Because canopy gaps are characterized by elevated temperature and decreased humidity relative to closed-canopy forest, terrestrial gastropods may be exposed to greater desiccation stress in gaps than in undisturbed forest. We placed individuals of Caracolus caracolla at the edges of canopy gaps in montane forest in Puerto Rico and observed their movements. Individuals preferentially moved out of gaps except in one gap on the first night of the study, and the proportion of individuals recaptured inside gaps decreased over time. Individuals moved, on average, farther into forest than into gaps. Juveniles and adults responded similarly. These results suggest that C. caracolla actively avoids canopy gaps, and that its activity and ability to disperse are restricted in a post-disturbance environment.
Bloch, C.P., & Stock. M. (2014). Avoidance of Canopy Gaps by a Common Land Snail, Caracolus caracolla (L.), in Montane Forest in Puerto Rico. Caribbean Naturalist 8, 1-13.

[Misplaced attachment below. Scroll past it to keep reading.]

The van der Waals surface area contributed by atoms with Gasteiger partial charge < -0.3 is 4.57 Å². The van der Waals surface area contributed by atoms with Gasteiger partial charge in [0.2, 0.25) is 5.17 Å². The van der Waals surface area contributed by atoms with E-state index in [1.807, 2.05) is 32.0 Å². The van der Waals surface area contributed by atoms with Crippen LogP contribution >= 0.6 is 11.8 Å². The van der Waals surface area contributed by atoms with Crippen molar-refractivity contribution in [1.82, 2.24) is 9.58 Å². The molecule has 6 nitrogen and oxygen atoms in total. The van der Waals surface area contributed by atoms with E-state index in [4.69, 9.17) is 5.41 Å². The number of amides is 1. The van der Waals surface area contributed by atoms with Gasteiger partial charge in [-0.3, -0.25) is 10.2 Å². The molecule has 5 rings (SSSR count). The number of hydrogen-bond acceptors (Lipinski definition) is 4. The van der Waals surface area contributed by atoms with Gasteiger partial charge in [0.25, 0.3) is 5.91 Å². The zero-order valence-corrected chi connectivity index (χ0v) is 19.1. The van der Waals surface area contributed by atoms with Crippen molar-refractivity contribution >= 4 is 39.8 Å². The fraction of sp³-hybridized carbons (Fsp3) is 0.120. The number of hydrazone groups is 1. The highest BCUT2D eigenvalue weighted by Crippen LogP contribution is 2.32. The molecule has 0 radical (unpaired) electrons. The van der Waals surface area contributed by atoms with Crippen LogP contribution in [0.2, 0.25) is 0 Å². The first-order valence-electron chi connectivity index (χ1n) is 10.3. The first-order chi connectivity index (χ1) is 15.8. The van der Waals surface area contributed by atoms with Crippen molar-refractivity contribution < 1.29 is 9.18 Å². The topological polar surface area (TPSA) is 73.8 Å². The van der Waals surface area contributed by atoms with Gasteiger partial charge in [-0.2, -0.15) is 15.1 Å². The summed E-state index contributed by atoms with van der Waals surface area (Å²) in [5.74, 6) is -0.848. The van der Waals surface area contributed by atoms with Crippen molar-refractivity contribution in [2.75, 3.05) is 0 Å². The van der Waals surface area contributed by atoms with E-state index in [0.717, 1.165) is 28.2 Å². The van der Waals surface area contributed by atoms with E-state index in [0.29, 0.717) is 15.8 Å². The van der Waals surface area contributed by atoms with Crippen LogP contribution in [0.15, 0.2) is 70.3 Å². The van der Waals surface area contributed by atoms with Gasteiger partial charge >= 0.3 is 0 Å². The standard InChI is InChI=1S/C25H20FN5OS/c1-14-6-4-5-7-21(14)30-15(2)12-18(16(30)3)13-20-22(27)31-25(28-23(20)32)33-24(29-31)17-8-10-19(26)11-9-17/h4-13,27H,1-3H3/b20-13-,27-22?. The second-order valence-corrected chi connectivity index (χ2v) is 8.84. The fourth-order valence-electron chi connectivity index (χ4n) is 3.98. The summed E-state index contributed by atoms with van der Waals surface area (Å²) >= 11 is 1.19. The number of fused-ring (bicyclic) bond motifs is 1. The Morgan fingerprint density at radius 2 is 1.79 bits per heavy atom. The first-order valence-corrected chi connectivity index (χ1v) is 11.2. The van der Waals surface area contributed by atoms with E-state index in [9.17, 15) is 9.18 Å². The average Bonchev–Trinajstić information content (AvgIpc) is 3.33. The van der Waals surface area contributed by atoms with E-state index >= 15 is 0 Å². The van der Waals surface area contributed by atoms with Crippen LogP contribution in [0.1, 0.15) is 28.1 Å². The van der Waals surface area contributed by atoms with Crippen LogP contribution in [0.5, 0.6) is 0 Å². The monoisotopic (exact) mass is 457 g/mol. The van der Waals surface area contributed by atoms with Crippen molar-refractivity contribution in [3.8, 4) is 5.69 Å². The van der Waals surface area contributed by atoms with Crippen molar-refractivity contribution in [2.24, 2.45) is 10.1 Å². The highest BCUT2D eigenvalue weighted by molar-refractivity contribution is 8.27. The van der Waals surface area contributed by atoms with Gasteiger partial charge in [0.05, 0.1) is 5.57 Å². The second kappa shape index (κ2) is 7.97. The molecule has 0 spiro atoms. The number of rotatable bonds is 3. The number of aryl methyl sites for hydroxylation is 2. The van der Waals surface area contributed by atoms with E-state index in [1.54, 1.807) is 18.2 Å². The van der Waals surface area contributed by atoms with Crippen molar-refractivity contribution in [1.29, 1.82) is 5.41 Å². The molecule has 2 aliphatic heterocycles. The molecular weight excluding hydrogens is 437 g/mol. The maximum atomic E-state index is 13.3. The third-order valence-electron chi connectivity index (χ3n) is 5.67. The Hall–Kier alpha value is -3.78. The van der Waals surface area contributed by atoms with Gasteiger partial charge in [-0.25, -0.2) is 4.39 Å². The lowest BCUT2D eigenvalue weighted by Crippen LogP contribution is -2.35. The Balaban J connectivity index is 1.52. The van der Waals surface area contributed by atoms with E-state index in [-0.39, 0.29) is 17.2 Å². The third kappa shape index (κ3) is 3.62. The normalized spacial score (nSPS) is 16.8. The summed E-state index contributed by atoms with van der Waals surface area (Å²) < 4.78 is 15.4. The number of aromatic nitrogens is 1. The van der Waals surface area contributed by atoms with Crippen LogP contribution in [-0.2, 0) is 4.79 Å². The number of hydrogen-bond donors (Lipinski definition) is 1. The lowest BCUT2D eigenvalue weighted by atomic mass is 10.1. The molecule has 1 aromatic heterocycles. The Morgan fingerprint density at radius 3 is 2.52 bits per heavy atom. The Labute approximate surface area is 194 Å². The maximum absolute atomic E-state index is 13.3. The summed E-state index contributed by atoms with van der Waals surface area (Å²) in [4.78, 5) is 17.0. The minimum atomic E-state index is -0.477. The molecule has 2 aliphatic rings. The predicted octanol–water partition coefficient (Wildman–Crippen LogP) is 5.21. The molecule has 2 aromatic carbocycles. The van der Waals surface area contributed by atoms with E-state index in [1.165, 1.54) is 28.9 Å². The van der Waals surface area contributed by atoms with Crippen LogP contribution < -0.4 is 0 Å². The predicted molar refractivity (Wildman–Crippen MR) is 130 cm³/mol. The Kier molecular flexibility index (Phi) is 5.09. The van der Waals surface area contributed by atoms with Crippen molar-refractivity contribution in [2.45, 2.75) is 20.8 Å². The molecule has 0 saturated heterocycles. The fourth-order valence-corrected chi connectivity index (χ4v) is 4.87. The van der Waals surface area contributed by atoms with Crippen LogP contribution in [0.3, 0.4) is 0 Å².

Virtual Commons Citation
Bloch, Christopher P. and Stock, Michael (2014). Avoidance of Canopy Gaps by a Common Land Snail. In Biological Sciences Faculty Publications. Paper 41.
Available at: http://vc.bridgew.edu/biol_fac/41
This article was originally published in the Caribbean Naturalist (http://www.eaglehill.us/programs/journals/cana/caribbean-naturalist.shtml), published by Eagle Hill Institute. Eagle Hill Institute reserves the copyright to all its publications. Any reproduction, other than for an individual's own personal and private use, or distribution of journal content is prohibited without written permission from Eagle Hill Institute.